At the height of World War II, a pair of fighter pilots – one American, the other Japanese – crash on an island in the South Pacific. The duo quickly resume their fight on the ground, only to be interrupted by a massive ape-like creature.

Skip forward to 1976 and Monarch agent Bill Randa (John Goodman) co-opts a geological survey mission launched to map a previously uncharted landmass known only as 'Skull Island', and hires a US military helicopter squadron under the command of Lieutenant Colonel Preston Packard (Samuel L. Jackson) to act as support. Also along for the ride are expert tracker James Conrad (Tom Hiddleston) and photojournalist Mason Weaver (Brie Larson).

While dropping seismic explosives on the island, the helicopters are attacked by a 100-foot-tall ape, leaving the survivors scattered. Conrad and Weaver soon encounter Hank Marlow (John C. Reilly), the downed US pilot from 1944, who reveals that Kong fills a vital role on the island, preventing an aggressive race of gigantic reptiles from escaping. But elsewhere, Packard – still smarting from the US military's defeat in 'Nam – vows to fight a war they can finally win, against Skull Island's gigantic protector…

Seemingly designed for those who thought that Gareth Edwards' majestic Godzilla (2014) was too 'slow' and didn't contain enough giant monster action, this second instalment in Warner Bros.' interconnected 'MonsterVerse' is a playful, fast-paced, action-packed creature-feature that refuses to sit still or take itself too seriously.

And rather than simply rehashing the familiar King Kong story, this new movie cleverly keeps the action confined to Skull Island with director Jordan Vogt-Roberts reshaping the material to his own ends. The result may lack the emotional core of the previous Kongs, but it's ultimately a lot more fun – feeling in many ways like the spiritual successor to the films of Ray Harryhausen.

Based on this outing, Kong is still the king of the movie monsters. Now, roll on 2020's Godzilla vs Kong

Picture: Kong: Skull Island's visuals are a breath of fresh air among the homogenous aesthetics of most modern Hollywood blockbusters. From wide sun-lit vistas to the billowing clouds of green gas that fill the giant boneyard (Chapter 9), the Blu-ray's AVC 2.40:1 Full HD encode boasts a striking colour palette. Flesh tones tend to push a touch hot at times, but given the lush setting, it seems fitting.

Detailing is excellent throughout the film, with the frame-filling close-ups of Kong's face showing just what the half-a-million polygons and 19 million hairs that went into his creation gives you. Black levels are solid and contrast is flawless.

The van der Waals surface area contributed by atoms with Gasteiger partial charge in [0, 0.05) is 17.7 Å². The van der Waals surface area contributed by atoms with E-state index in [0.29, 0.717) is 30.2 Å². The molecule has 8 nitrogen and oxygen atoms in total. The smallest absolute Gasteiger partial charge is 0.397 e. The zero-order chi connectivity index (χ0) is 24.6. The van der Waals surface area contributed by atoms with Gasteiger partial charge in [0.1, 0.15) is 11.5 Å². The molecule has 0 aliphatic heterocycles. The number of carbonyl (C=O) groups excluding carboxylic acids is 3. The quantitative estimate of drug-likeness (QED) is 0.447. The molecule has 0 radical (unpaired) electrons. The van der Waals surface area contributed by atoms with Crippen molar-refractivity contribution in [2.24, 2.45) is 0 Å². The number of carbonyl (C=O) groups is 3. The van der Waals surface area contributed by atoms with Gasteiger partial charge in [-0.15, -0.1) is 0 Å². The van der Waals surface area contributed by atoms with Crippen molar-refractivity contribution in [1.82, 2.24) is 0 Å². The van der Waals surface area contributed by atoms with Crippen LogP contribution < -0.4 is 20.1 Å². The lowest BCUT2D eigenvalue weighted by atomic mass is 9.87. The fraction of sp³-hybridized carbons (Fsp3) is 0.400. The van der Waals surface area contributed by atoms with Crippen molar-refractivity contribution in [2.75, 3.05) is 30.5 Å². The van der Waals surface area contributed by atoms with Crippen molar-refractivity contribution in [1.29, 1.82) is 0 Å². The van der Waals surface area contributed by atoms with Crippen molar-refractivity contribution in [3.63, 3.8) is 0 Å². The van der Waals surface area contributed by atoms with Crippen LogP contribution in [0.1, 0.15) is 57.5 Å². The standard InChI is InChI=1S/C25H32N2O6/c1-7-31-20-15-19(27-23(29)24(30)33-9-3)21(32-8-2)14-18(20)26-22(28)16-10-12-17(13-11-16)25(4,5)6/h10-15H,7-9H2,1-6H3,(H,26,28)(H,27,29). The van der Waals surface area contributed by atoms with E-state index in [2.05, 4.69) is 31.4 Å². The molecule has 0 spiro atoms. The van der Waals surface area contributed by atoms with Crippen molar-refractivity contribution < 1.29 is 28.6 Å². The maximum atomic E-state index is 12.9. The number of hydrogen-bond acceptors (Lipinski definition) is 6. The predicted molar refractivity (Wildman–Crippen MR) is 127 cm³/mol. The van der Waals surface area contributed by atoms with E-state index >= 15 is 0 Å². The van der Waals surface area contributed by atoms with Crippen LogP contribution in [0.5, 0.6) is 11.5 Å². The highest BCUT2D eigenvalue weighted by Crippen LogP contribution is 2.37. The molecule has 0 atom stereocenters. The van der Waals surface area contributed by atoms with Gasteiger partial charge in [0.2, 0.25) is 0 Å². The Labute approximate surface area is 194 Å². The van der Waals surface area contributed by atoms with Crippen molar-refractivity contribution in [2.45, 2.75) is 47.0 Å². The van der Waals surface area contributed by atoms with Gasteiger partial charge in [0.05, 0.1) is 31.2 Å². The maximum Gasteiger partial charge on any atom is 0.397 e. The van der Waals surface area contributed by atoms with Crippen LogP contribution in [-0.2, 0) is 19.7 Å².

The reference-quality 1080p encode also exhibits a fine layer of grain that helps distance the film from its digital origins, and gives it a look that feels more in keeping with its 1970s setting.
Picture rating: 5/5

Audio: As good as Kong: Skull Island looks, it sounds even better. Right from the off, with the sound of fighter planes buzzing the various studio logos, the Dolby Atmos mix (or 7.1 TrueHD core) sucks you into the action and surrounds you with precision-placed effects that pan seamlessly around the enhanced soundfield.

Things only get better once the action moves to Skull Island proper. The sound of helicopters taking off from a boat (Chapter 2) registers impressive front elevation, while the subsequent flight through the storm (Chapter 3) gives a taste of the dynamic effects to come. But it's Kong's arrival (Chapter 4) that shows what the mix is truly capable of, offering up a whirlwind of surround effects and high-impact LFE as he swats helicopters out of the sky. And from that point on the film – and its soundtrack – rarely lets up.
Audio rating: 5/5

Extras: Director Jordan Vogt-Roberts provides an enjoyable commentary for the film. Realising an Icon (12 minutes) looks at the process of reimagining Kong, while Summoning a God (13 minutes) deals with the VFX used to bring him to life. On Location: Vietnam (six minutes) and Tom Hiddleston: Intrepid Traveller (seven minutes) focus on the shooting locations. Through the Lens (two minutes) is a gallery of Brie Larson's on-set photography with commentary from Vogt-Roberts. Rounding things off are four deleted scenes and a 'vintage' Monarch video (eight minutes) covering the events of the film.
Extras rating: 3/5

We say: Monstrously good AV ensures that this epic creature-feature is a real Blu-ray behemoth.

Kong: Skull Island, Warner Bros. Home Entertainment, All-region BD, £25
HCC VERDICT: 4.5/5